Autumn Calling Finish - My autumn quilt all finished. - piecefulthoughts.com (c) 2017

I was looking for a dark golden autumn quilt, so I’m very happy with how this came out. I might even tuck it up a little further on my piano and let it stay there. It seems to work well with the pumpkins and flowers!

I did simple lines for the quilting and used Aurifil thread #2355. I don’t know the color name of this thread, but it’s a rusty red/brown and worked well with the colors in this quilt.

Autumn Calling Finish - quilting detail - piecefulthoughts.com (c) 2017

The story behind the fabrics for this quilt began with a quilt kit I purchased on clearance at a local quilt shop. The kit didn’t have the pattern with it, so I had to do some hunting to find it. Then when I pulled it out to begin cutting the fabric, I realized that the kit had the wrong amount for some of the fabric. Frustrated, I stuck it on the shelf. I finally pulled that kit out the other day, and much of the colors in this quilt are from that kit.

The backing and binding were in the kit as well. It was nice to have it all there, just the right size. The binding and backing fabrics are from Jo Morton’s fabric lines. I’m pretty sure many of the quilt top pieces are from her lines as well, but I can’t tell you which!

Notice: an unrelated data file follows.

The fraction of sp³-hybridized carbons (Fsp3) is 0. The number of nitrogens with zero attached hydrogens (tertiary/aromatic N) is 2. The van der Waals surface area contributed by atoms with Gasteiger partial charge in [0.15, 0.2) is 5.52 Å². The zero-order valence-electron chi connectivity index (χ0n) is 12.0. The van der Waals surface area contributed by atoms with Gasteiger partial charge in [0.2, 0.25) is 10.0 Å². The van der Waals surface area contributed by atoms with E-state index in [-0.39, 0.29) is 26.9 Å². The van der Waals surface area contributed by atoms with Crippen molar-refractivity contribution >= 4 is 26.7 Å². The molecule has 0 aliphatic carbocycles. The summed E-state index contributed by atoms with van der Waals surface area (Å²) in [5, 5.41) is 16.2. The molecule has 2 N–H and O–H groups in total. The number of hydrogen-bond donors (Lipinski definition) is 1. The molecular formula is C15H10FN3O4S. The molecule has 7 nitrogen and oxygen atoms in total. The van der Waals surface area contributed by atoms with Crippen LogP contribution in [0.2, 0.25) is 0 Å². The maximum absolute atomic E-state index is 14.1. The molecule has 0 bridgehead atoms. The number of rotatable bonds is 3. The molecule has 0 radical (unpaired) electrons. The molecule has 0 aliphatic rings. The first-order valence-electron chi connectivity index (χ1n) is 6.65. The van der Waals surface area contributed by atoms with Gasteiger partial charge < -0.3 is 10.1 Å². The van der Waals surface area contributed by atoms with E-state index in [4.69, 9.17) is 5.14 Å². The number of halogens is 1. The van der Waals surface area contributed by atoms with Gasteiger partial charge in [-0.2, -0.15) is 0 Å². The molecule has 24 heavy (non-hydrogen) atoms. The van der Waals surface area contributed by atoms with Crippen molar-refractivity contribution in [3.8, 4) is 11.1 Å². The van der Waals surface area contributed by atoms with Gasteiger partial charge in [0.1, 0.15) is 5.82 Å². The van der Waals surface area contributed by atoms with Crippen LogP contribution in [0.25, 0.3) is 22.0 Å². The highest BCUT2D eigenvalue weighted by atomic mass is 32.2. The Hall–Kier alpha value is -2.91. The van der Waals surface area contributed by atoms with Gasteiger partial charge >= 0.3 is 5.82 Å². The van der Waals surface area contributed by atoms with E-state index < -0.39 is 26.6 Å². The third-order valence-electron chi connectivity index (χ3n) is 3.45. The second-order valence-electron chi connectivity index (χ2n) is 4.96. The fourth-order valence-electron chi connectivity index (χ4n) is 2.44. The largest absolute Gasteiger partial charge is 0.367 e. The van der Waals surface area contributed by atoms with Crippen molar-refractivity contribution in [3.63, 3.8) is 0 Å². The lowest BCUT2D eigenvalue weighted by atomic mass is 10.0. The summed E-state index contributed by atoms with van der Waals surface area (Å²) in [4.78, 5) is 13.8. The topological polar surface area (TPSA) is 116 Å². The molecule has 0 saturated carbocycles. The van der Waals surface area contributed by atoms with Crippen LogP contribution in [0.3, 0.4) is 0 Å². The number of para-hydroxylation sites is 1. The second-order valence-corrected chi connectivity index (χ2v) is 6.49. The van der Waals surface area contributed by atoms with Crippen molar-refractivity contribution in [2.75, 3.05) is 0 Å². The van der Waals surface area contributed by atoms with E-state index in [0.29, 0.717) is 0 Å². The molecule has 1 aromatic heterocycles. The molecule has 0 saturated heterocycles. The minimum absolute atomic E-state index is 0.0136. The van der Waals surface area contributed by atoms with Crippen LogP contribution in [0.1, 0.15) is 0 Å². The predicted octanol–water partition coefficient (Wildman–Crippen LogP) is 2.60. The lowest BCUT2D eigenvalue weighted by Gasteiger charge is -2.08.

Autumn Calling Quilt - Peek of the backing fabric - piecefulthoughts.com (c) 2017

Isn’t it satisfying to finish a quilt? I’m excited to add this to my autumn decor around the house!

Linking up today with

Enjoy your weekend, all!

Wendy

Jolly Braid Totebag

I was invited by the Fat Quarter Shop to join in the Jolly Braid Totebag quilt along. Today is reveal day and I’m excited today to show you my tote.

This pattern is very easy to make and can be used in several different colorways.  The downloadable pattern is available here.

Quilted bags and totes are some of my favorite projects. Patterns that are easy and quick appeal to me and this pattern is no exception. I made this totebag in a day and you can too!

Jolly Braid Totebag - a fun tote that goes together quickly. My version is using Zen Chic's True Blue fabric - piecefulthoughts.com

Love those Jolly Bars!

The tote is made using one Jolly Bar pack, and two other coordinating fabrics for the side panels of the tote and for the lining. Are you familiar with Jolly Bars? The Fat Quarter Shop offers this versatile pre-cut pack that measures 5″ x10″. Using the Jolly Bar for the tote makes quick work of the cutting time for this project.

Jolly Braid Totebag - Zen Chic True Blue Fabric - piecefulthoughts.com

I chose to use Zen Chic’s fabric True Blue. The colors in this fabric line are blues, grays, and soft whites. From that same line, I used Steel Bud for my coordinating fabric. For my lining, I chose Zen Chic’s Modern Background Paper Graphic on Fog.

The Triangles on a Roll paper foundation method of sewing the strips together goes very quickly. I found it helpful to use my mini Wonder Clips to hold the roll while I went along. Another little hint — when you start with that first triangle, use a little swipe of a glue stick to hold it in place (keeps me from sewing over pins).

Jolly Braid Totebag - using Wonder Clips to hold the Triangle Paper on a Roll - piecefulthoughts.com